A commuter rail operator has been accused of a stealth fare rise as it plans to put up prices this weekend without announcement.
Southeastern, which serves London, Kent and East Sussex, is to increase the price of some off-peak tickets by 3.4 per cent from Sunday.
Passenger groups said Southeastern was “sneaking through” the increases. The rail operator said it did not “routinely announce fare rises”.
Train operators generally raise fares at the beginning of every year, with an average increase of 2.3 per cent coming into force across Britain on Jan 2. Southeastern raised fares by an average of 1.8 per cent at that time.
It’s bad enough that Southeastern passengers have had to put up with years of peak fare rises while wages stagnate, but more back-door fare increases are unacceptableLianna Etkind, Campaign for Better Transport
About 640,000 journeys are made on 1,900 Southeastern trains every weekday.
Lianna Etkind, public transport campaigner at the Campaign for Better Transport, said: “Sneaking through fares hikes without an official announcement is an appallingly high-handed way to treat passengers.
“It’s bad enough that Southeastern passengers have had to put up with years of peak fare rises while wages stagnate, but more back-door fare increases are unacceptable.
“We’re urging passengers to respond to the current South Eastern franchise consultation and tell the Government that enough is enough, and passengers deserve proper value for money on their journeys.”
A Southeastern spokesman said: “We understand no one likes to see fares increase but sometimes it is necessary to adjust our prices. We keep fare increases to a minimum and have frozen some fares for the past three years.”
Chris Grayling, the Transport Secretary, has previously described services on the network as “unacceptably poor for far too long”, adding that passengers “deserve better”.
Southeastern’s contract to operate the line runs out in December 2018. A Department for Transport consultation on a new franchise closes on May 23.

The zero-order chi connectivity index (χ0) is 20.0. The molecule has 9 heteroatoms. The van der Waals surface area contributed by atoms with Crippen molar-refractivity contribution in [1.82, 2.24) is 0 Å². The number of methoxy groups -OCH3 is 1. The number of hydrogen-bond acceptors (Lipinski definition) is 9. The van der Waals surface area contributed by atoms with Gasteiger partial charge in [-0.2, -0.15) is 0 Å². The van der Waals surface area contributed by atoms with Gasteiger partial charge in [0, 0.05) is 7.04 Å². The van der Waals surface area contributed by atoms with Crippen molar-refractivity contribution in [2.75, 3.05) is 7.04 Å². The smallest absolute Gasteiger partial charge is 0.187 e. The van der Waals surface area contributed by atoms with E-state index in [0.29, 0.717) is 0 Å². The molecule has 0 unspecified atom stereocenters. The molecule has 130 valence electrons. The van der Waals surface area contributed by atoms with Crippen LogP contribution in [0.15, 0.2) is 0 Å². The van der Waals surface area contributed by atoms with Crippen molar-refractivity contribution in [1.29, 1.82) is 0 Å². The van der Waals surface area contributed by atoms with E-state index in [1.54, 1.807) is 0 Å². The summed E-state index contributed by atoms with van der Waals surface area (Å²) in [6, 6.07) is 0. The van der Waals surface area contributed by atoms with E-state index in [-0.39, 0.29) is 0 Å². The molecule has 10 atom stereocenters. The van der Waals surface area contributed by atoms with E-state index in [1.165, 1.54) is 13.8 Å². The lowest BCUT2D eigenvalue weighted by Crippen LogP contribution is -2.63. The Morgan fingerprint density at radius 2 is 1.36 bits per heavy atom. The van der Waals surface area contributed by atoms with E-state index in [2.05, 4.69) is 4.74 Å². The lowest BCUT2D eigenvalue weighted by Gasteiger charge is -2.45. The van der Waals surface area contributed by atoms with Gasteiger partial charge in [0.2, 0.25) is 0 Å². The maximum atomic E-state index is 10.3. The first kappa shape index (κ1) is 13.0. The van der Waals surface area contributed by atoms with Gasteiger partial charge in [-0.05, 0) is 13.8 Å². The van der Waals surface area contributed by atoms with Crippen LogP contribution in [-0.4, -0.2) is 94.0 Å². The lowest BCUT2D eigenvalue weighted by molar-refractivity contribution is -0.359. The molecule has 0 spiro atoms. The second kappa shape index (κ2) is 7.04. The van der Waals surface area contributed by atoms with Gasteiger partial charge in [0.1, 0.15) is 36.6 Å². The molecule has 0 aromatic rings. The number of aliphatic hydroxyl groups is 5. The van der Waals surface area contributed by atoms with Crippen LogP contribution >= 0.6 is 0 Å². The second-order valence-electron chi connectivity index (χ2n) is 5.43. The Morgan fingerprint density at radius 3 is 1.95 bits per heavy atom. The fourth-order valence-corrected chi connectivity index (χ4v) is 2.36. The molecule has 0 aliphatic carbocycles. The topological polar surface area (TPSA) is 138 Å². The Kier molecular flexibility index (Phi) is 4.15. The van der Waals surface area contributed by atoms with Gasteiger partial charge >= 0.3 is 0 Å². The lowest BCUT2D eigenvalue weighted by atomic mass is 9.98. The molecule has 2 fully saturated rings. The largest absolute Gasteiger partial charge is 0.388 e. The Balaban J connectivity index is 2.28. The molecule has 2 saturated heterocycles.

The @transportgovuk consultation on the future of South Eastern rail services closes on 23 May. Have your say: https://t.co/CmzxGEGylM
— Southeastern (@Se_Railway) May 16, 2017
The Government is considering ending first-class travel on trains on the line, as well as reducing the number of services to less popular stations.
It comes as three other rail operators announced strikes to take place immediately after the bank holiday weekend.
Southern Railway, Merseyrail and Arriva Rail North will all be affected by a 24-hour strike on Tuesday May 30.
It will be the 32nd day of action to blight Southern customers since a dispute over staffing and driver-only trains began a year ago.
Southern passengers will be hit by yet another strike
Philip Toscano /PA
Previous stoppages have also hit Merseyrail and Arriva Rail North over plans for driver-controlled operation on trains being introduced in 2020.
Talks were held on Monday between the RMT and Southern, without any breakthrough to the row over changes to the role of conductors to on-board supervisors (OBS).
The union said it had been told by the company that more than 8,200 trains a year will run without an OBS on board, which they argue is a safety issue.
But a report by the Rail Accident Investigatory Branch last year found no evidence that driver-only trains could not operate safely. Such trains have run on Britain’s rail network for more than 30 years.
Andy Bindon, the human resources director at Govia Thameslink Railway, Southern’s parent company, said: “The RMT’s proposals would mean cancelling trains and reducing service levels to our passengers. Our service levels are stabilising at the highest we’ve seen in years and we cannot agree to anything which will jeopardise running trains and the service to our passengers.”
FAQ | Southern Rail dispute